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(1943 – 1987)

Antonio Lopez, born in Puerto Rico in 1943, was transplanted to New York’s Spanish Harlem at the age of eight.  He was quoted as saying he felt his vocation was determined when a rich Spanish aunt arrived in Puerto Rico in summer wearing a fur coat and alligator shoes.  “Alligator in shoes! That’s what did it to me- it had something to do with extremes.”  His conception of feminine beauty was influenced by his mother’s exotic arching cheekbones and developed into a pan-cultural, mulit-ethnic idea.  As a child in El Barrio, he drew his mother in dresses he had made for her.

Antonio graduated from the High School of Art and Design and then attended the Fashion Institute of Technology where he met fellow artist Juan Ramos.  They remained partners for 25 years, with Juan serving as Antonio’s art director and alter ego.  In 1962, Antonio  began working full-time for Women’s Wear Daily as one of their youngest illustrators.  Within a year, he left WWD to pursue a successful freelance career.  His dynamic style put a whole new kind of sexy, streetwise energy into the field of fashion illustration.  His influences were diverse, ranging from Old Masters to Pop Art, Surrealism, Cubism, Constructivism, comic strips, and pinups from the 1940s. 

Antonio’s editorial illustrations appeared regularly in The New York Times Sunday Magazine, as well as the American, Italian, French, and Japanese editions of Vogue and numerous other international high fashion magazines.  The advertising illustration he did regularly for Bloomingdale’s and Bergdorf Goodman was a staple in the daily New York Times.  Antonio lived and worked in Japan in 1970 which resulted in campaigns for La Foret Department Stores in the ensuing years.  He spent most of the 1970s in Paris where his life at the center of the fashion world was like a continual costume party.  He always worked from life, and his models- who were his muses- included Jerry Hall, Pat Cleveland, Jessica Lange, Grace Jones, and Tina Chow.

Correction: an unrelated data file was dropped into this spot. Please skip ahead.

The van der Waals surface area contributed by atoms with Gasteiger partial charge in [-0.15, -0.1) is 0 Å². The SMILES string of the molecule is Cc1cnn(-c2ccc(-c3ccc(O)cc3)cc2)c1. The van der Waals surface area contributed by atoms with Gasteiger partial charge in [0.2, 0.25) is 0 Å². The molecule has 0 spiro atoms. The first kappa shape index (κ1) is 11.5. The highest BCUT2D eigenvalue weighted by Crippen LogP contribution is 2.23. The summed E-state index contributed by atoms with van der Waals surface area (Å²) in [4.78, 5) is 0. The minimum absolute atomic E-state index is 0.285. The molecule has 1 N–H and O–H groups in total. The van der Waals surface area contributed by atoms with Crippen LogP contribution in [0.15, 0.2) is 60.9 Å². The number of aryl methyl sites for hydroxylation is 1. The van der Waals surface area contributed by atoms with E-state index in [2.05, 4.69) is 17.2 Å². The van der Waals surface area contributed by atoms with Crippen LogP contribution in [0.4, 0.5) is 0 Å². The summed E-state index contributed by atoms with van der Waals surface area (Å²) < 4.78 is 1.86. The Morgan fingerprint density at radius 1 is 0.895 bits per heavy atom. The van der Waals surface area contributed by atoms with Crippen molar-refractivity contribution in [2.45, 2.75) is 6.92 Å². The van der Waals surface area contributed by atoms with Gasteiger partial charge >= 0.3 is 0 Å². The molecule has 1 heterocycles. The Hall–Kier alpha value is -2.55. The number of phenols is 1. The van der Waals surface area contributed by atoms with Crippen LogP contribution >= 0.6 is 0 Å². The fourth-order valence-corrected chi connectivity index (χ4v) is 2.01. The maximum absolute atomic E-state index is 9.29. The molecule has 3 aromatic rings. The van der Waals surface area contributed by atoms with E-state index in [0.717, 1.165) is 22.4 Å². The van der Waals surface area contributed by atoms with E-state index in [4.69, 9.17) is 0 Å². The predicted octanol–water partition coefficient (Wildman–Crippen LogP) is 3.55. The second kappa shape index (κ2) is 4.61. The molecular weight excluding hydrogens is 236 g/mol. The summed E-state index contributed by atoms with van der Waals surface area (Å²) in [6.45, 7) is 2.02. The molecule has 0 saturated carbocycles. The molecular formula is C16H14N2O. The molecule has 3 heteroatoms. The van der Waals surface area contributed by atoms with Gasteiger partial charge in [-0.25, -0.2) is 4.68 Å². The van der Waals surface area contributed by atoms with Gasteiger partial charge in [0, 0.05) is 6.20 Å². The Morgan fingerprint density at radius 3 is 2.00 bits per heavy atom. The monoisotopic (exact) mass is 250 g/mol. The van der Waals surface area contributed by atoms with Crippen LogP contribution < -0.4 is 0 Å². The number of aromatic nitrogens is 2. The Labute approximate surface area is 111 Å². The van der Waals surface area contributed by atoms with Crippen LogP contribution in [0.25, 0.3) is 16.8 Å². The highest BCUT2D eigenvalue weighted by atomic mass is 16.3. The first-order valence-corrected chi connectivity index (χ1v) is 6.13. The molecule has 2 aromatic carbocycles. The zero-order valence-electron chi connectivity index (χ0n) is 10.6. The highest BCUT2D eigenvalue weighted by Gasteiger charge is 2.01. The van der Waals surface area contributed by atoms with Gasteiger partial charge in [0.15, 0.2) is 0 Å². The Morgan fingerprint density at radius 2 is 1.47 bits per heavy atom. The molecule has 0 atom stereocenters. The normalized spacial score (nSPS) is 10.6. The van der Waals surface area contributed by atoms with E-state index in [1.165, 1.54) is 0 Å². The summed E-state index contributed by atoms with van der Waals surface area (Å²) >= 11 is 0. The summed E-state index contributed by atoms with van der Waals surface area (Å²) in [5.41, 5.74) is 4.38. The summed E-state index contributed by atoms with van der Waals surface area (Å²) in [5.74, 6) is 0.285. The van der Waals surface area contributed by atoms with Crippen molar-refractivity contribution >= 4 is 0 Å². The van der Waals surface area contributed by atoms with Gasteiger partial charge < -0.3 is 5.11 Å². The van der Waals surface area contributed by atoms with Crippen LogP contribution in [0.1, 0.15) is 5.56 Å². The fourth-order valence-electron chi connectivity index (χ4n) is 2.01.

“More than describing clothes,” wrote GQ editor Philip Smith in Arts magazine in 1980, “the drawings are about a feeling of being that comes from living and looking a certain way.  The images function more as social icons than advertisements.” 

The year 1982 saw the publication of Antonio’s Girls, a collection of his illustrations from 1974 to 1982.  In 1983 the Council of Fashion Designers of America named Antonio as American Fashion Illustrator of the Year.  In 1985 he published Antonio’s Tales from the Thousand and One Nights.  During the last ten years of his life, Antonio devoted much of his time to giving lectures and workshops to students of fashion illustration.  He told an interviewer, “I’m always inspired by people.  People are what I love more than anything else.”

Judy Francis

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